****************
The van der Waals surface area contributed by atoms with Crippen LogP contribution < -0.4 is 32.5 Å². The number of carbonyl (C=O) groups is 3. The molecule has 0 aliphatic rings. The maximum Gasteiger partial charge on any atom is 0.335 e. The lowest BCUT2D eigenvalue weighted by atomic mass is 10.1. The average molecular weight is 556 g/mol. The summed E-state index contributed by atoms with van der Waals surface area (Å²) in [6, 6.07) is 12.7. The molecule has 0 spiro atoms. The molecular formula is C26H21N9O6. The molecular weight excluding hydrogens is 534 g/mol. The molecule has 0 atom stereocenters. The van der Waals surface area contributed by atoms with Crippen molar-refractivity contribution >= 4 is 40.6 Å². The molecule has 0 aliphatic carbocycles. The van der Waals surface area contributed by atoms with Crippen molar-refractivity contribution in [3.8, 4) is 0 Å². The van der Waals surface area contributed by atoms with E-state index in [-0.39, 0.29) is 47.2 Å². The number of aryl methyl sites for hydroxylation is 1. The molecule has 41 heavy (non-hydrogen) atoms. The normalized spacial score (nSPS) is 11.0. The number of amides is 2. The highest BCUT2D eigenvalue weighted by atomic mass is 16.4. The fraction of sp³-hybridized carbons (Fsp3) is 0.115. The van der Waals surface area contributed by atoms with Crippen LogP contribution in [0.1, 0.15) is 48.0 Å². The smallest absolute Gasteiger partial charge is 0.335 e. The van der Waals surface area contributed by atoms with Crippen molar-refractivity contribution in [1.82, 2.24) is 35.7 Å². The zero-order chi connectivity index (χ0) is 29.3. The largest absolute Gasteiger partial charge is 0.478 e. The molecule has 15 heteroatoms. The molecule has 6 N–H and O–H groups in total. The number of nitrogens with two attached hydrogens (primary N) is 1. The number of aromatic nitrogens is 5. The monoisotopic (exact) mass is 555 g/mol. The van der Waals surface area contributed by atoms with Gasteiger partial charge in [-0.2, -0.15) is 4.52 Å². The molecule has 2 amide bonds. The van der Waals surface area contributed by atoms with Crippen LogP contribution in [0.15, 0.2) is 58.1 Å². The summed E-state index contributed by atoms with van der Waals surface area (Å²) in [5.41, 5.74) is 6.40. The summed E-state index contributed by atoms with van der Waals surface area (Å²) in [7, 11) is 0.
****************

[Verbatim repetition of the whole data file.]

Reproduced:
The van der Waals surface area contributed by atoms with Crippen LogP contribution < -0.4 is 32.5 Å². The number of carbonyl (C=O) groups is 3. The molecule has 0 aliphatic rings. The maximum Gasteiger partial charge on any atom is 0.335 e. The lowest BCUT2D eigenvalue weighted by atomic mass is 10.1. The average molecular weight is 556 g/mol. The summed E-state index contributed by atoms with van der Waals surface area (Å²) in [6, 6.07) is 12.7. The molecule has 0 spiro atoms. The molecular formula is C26H21N9O6. The molecular weight excluding hydrogens is 534 g/mol. The molecule has 0 atom stereocenters. The van der Waals surface area contributed by atoms with Crippen molar-refractivity contribution >= 4 is 40.6 Å². The molecule has 0 aliphatic carbocycles. The van der Waals surface area contributed by atoms with Crippen molar-refractivity contribution in [3.8, 4) is 0 Å². The van der Waals surface area contributed by atoms with E-state index in [-0.39, 0.29) is 47.2 Å². The number of aryl methyl sites for hydroxylation is 1. The molecule has 41 heavy (non-hydrogen) atoms. The normalized spacial score (nSPS) is 11.0. The number of amides is 2. The highest BCUT2D eigenvalue weighted by atomic mass is 16.4. The fraction of sp³-hybridized carbons (Fsp3) is 0.115. The van der Waals surface area contributed by atoms with Crippen LogP contribution in [0.1, 0.15) is 48.0 Å². The smallest absolute Gasteiger partial charge is 0.335 e. The van der Waals surface area contributed by atoms with Crippen molar-refractivity contribution in [1.82, 2.24) is 35.7 Å². The zero-order chi connectivity index (χ0) is 29.3. The largest absolute Gasteiger partial charge is 0.478 e. The molecule has 15 heteroatoms. The molecule has 6 N–H and O–H groups in total. The number of nitrogens with two attached hydrogens (primary N) is 1. The number of aromatic nitrogens is 5. The monoisotopic (exact) mass is 555 g/mol. The van der Waals surface area contributed by atoms with Gasteiger partial charge in [-0.2, -0.15) is 4.52 Å². The molecule has 2 amide bonds. The van der Waals surface area contributed by atoms with Crippen LogP contribution in [0.15, 0.2) is 58.1 Å². The summed E-state index contributed by atoms with van der Waals surface area (Å²) in [5.41, 5.74) is 6.40. The summed E-state index contributed by atoms with van der Waals surface area (Å²) in [7, 11) is 0.